The decline in the number of smaller company IPOs has been the subject of recent analysis and debate in the United States and, to a lesser extent, in the United Kingdom. See, for example, our post of November 2011 on ”Encouraging companies to float: Report of the U.S. IPO taskforce” and our posts on recent reports from Grant Thornton and PwC. Now a bill has been introduced to the U.S. Senate which is designed to make it easier for smaller companies to go public.
The “Reopening American Capital Markets to Emerging Growth Companies Act of 2011″, or more handily the Schumer-Toomey bill (after the two leading senators who are sponsoring it) is a bipartisan bill that aims to create a transitional “on ramp” status for companies that are going public. In essence, a period in which recently-floated companies do not need to comply with the full range of U.S. securities laws. As summarised on Senator Toomey’s website, the bill would:
1. Create a new category of “Emerging Growth Companies” which would have up to five years to comply with certain regulatory requirements.
2. Suspend the Sarbanes-Oxley requirement for an external auditor to sign off on the company’s internal controls and procedures.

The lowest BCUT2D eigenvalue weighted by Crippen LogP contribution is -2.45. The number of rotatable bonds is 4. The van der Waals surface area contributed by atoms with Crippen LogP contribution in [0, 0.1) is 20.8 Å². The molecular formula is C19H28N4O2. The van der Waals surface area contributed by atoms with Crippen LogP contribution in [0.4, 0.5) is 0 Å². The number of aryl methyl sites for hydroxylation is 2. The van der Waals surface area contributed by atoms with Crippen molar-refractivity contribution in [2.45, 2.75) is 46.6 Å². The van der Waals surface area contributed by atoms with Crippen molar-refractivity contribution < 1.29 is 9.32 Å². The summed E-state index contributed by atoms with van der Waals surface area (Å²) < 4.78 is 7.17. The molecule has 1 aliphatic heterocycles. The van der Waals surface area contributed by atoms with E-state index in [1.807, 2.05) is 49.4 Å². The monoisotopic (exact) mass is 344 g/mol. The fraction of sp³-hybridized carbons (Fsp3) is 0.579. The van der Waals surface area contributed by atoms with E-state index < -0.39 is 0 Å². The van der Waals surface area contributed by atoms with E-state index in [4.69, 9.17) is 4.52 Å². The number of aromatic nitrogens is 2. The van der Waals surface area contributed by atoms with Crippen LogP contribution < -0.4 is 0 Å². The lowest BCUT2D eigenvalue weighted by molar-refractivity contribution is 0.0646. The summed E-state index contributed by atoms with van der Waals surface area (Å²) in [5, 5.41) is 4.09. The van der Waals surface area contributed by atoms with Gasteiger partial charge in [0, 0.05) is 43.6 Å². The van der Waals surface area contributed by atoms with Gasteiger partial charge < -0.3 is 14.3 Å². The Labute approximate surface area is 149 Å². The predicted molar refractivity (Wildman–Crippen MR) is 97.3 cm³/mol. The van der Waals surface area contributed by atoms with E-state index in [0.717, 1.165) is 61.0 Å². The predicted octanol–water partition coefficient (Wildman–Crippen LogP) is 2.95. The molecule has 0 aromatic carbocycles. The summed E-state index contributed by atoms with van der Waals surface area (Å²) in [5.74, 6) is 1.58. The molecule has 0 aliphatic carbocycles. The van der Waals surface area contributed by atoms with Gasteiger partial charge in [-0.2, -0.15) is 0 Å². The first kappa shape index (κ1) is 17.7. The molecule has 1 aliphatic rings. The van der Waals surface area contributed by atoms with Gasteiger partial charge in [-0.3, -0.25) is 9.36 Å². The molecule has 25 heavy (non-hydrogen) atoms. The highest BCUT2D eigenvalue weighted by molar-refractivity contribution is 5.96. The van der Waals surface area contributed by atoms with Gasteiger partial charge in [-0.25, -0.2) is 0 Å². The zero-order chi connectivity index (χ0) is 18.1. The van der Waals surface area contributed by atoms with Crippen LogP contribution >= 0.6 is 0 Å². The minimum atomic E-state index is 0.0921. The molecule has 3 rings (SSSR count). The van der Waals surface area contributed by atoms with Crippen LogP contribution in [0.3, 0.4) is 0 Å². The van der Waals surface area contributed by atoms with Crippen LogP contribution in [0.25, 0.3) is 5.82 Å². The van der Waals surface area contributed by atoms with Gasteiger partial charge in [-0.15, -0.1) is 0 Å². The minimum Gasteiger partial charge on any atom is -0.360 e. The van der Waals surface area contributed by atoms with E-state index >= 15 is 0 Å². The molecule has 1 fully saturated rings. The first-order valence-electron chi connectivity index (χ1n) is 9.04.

3. Require audited financials for only two (rather than three) years before a registration with the Securities and Exchange Commission.
4. Provide limited exemptions from executive compensation votes and disclosures.
5. Allow underwriters to publish research on companies pre-IPO (i.e. eliminate the current “quiet period” for underwriter research).
6. Expand the range of permissible pre-SEC filings to institutional investors.
In the United Kingdom there is some movement, albeit it at a much earlier stage, to change a regulatory structure that is seen as discouraging smaller company flotations – see, for example, the comments by the Quoted Company Alliance in this article in today’s Times.
In the U.S., see also the Small Company Capital Formation Act.
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